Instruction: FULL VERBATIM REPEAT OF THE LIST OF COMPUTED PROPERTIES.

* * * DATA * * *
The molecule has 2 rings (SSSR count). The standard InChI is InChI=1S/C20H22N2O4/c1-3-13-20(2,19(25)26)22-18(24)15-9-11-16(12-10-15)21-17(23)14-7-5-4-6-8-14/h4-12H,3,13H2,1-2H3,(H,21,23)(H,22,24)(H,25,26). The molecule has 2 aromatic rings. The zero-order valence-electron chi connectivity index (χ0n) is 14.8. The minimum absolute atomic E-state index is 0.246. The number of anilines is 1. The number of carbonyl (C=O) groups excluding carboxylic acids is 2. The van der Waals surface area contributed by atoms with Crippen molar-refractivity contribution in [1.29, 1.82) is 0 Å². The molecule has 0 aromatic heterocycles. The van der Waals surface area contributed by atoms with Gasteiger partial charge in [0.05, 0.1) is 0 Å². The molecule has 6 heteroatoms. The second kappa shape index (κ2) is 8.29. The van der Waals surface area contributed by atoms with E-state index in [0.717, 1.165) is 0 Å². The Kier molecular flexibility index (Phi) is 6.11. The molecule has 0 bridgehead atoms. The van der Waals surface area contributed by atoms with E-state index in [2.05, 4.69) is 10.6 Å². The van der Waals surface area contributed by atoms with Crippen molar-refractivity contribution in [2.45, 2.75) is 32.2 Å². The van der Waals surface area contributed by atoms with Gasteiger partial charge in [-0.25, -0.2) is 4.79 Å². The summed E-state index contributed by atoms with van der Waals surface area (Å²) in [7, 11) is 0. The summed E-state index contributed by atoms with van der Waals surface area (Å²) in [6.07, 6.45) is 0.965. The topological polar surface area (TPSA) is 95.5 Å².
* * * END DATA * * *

The molecule has 2 rings (SSSR count). The standard InChI is InChI=1S/C20H22N2O4/c1-3-13-20(2,19(25)26)22-18(24)15-9-11-16(12-10-15)21-17(23)14-7-5-4-6-8-14/h4-12H,3,13H2,1-2H3,(H,21,23)(H,22,24)(H,25,26). The molecule has 2 aromatic rings. The zero-order valence-electron chi connectivity index (χ0n) is 14.8. The minimum absolute atomic E-state index is 0.246. The number of anilines is 1. The number of carbonyl (C=O) groups excluding carboxylic acids is 2. The van der Waals surface area contributed by atoms with Crippen molar-refractivity contribution in [1.29, 1.82) is 0 Å². The molecule has 0 aromatic heterocycles. The van der Waals surface area contributed by atoms with Gasteiger partial charge in [0.05, 0.1) is 0 Å². The molecule has 6 heteroatoms. The second kappa shape index (κ2) is 8.29. The van der Waals surface area contributed by atoms with E-state index in [0.717, 1.165) is 0 Å². The Kier molecular flexibility index (Phi) is 6.11. The molecule has 0 bridgehead atoms. The van der Waals surface area contributed by atoms with E-state index in [2.05, 4.69) is 10.6 Å². The van der Waals surface area contributed by atoms with Crippen molar-refractivity contribution in [2.45, 2.75) is 32.2 Å². The van der Waals surface area contributed by atoms with Gasteiger partial charge in [-0.25, -0.2) is 4.79 Å². The summed E-state index contributed by atoms with van der Waals surface area (Å²) in [7, 11) is 0. The summed E-state index contributed by atoms with van der Waals surface area (Å²) in [6.07, 6.45) is 0.965. The topological polar surface area (TPSA) is 95.5 Å².